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Cutaneous Lesions

  1. Small Vessel Vasculitis:
    1. Palpable purpura (m. c manifestation)
    2. Pinpoint papules,
    3. Vesicles (often hemorrhagic)
    4. Pustules
    5. Splinter hemorrhages
    6. Urticaria
    7. EM-like lesions
  1. Medium/Large Vessel Vasculitis:
    1. Painful dermal/subcutaneous nodules       
    2. Ulcers
    3. Livedo reticularis                     
    4. Acrocyanosis
    5. Gangrene                        
    6. Digital infarcts
    7. Papulonecrotic lesions              
    8. Atrophie blanche (atrophic ivory white stellate scars)
  2. Treatment Of Cutaneous Vasculitis
    1. General measures
      1. Avoiding stress, bed rest, elevation of the foot end and keeping extremities warm
      2. Patients with pulmonary involvement, like CSS, are advised to avoid smoking
      3. Antihistamines and NSAIDs [indomethacin] used to reduce symptoms like pruritus and joint pain
      4. Look for triggers: infections, drugs, autoimmune diseases
  3. Specific Therapy
    1. Dapsone [50-200 mg/day] & Colchicine [0.6-1.8 mg/day]
      1. Effective initial agents for treatment of CSVV in the absence of evidence of systemic involvement
      2. M/A– Not known exactly, neutrophil-chemotaxis inhibition
    2. Antimalarials– Hydroxychloroquine (200-400 mg/day) effective in hypocomplementemic urticarial vasculitis
  4. Corticosteroids
    1. In small vessel vasculitis, not responding to dapsone/colchicine, corticosteroid (30-80 mg OD x tapered 2-3 wks) Good control of symptoms
    2. Indications for systemic steroid as first-line therapy include severe ulcerative/necrotic cutaneous lesion, gastrointestinal bleeding, acute glomerulonephritis and peripheral neuropathy with impending paralysis
    3. WG, MPA, PAN and CSS High-dose corticosteroids (1 mg/kg/day) is the initial therapeutic option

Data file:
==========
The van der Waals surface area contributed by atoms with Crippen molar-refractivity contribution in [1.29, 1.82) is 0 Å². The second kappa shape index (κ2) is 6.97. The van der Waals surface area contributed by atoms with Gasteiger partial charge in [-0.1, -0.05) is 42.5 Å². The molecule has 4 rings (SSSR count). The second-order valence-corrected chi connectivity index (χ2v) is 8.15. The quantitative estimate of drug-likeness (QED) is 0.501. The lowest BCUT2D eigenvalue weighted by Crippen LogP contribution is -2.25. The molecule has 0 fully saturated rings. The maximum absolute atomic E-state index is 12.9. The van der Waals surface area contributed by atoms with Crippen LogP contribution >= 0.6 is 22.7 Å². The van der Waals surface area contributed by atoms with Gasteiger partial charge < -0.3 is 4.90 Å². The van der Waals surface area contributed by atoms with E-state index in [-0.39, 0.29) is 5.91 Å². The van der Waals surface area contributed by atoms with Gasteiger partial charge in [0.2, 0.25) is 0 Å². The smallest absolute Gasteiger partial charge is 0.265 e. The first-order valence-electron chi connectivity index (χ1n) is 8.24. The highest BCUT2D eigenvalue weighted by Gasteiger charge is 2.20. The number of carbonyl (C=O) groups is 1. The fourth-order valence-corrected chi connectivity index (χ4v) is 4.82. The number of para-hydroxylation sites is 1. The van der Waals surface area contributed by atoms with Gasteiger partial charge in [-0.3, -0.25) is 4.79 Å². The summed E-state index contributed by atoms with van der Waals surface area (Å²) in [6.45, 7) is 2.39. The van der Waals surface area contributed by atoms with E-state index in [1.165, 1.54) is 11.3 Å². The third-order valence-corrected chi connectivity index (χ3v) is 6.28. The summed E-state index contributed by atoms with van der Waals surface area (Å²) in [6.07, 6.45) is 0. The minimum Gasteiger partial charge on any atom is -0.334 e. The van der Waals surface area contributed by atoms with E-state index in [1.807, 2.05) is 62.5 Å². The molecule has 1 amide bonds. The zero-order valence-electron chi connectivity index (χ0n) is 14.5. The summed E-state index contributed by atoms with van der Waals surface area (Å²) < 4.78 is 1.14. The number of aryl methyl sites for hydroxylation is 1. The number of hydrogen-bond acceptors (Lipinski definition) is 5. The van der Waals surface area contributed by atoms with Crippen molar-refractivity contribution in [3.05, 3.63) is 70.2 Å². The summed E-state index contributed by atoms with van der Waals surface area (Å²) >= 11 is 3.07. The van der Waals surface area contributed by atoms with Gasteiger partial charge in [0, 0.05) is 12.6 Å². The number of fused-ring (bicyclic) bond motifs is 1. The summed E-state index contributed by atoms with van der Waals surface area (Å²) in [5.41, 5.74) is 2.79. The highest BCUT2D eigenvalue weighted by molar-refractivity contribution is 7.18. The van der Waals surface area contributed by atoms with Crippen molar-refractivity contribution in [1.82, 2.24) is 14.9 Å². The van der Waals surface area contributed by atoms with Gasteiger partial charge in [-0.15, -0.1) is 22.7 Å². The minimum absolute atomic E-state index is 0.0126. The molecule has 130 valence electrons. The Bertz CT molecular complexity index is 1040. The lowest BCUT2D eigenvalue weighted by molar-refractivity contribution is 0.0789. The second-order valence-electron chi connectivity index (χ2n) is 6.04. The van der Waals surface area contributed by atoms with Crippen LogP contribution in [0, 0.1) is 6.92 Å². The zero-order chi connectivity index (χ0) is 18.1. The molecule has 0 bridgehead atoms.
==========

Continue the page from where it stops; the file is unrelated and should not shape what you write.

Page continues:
4. Intravenous steroid ‘pulse’ therapy can be administered to patients with life- threatening organ involvement
    5. Systemic corticosteroids Contraindicated in Kawasaki disease to avoid the risk of coronary aneurysm formation
    6. Other immunosuppressive [cytotoxics]can be used for steroid-sparing or additive effect
  5. Immunosuppressive:
    1. Cyclophosphamide– PAN, MPA, WG, CSS, Takayasu’s arteritis
    2. Weekly methotrexate [10-25 mg]
    3. Azathioprine [2 mg/kg/d]
    4. Cyclosporine [5 mg/kg/d]
    5. Melphalan
    6. Chlorambucil
      Role of antiviral drugs
    7. In hepatitis C virus-associated cases of cryoglobulinemic vasculitis, interferon α (IFN α) is the preferred drug
  6. Intravenous Immunoglobulin (IVIG)
    1. IVIg with aspirin is drug of choice for Kawasaki’s disease Prevents future risk of coronary aneurysm formation
    2. Also used in treatment of HSP & cutaneous PAN
    3. Mycophenolate mofetil Used successfully in WG and MPA; Also effective in maintaining remission in HUV
    4. Prostaglandin I2 and nifedipine (60 mg/d) has been tried in cases of c-PAN associated with digital gangrene
    5. Thalidomide– Immunomodulatory, anti-inflammatory & anti-angiogenic drug  Efficacious in the treatment of cutaneous disease in patients with SLE and in Behcet's disease.
Palpable Purpura

1. Vasculitis 2. Infectious emboli
•  Cutaneous small vessel (leukoclastic vasculitis)
•  B.S. Purpura
•  Polyarteritis nodosa
•  Mixed cryoglobulinemia
•  Rheumatic vasculitis
•  Wegener's granulomatosis
•  Microscopic polyangiitis
•  Churg-Straus
•  Acute MI
•  Disseminated gonococcal infection
•  Rocky mountain spotted fever
•  Ecthyma gangrenosum (pseudomonas)
Classification of Panniculitis

Mostly Septal
With vasculitis With vasculitis
•  Leukocytoclastic vasculitis
•  Superficial thrombophlebitis
•  Cutaneous Polyarteritis nodosa
•  Necrobiosis lipidica
•  Scleroderma/Morphea
•  Granuloma annul are (subcutaneous)
•  Rheumatoid nodule
•  Erythema nodosum
•  Necrobiotic xanthogranuloma
Mostly lobular
With vasculitis Without vasculitis
•  Erythema nodosum leprosum (leprosum)
•  Lucio's phenomenon
•  Erythema induratum
•  Crohn disease
•  Nodular vasculitis
•  Neutrophilic lobular panniculitis (associated with RA)
•  Sclerosing panniculitis (Lipodermatosclerosis)
•  Calciphylaxis
•  Oxalosis
•  Sclerema neonaturum
•  Cold panniculitis
•  Lupus panniculitis
•  Subcutaneous fat necrosis of the newborn
•  Post-steroidal panniculitis
•  Dermatomyositis
•  Subcutaneous sarcoidosis
•  Lipoatrophy
•  Traumatic panniculitis
•  Alpha-I antitrypsin deficiency
•  Panniculitis associated with halogenoderma (iodides)

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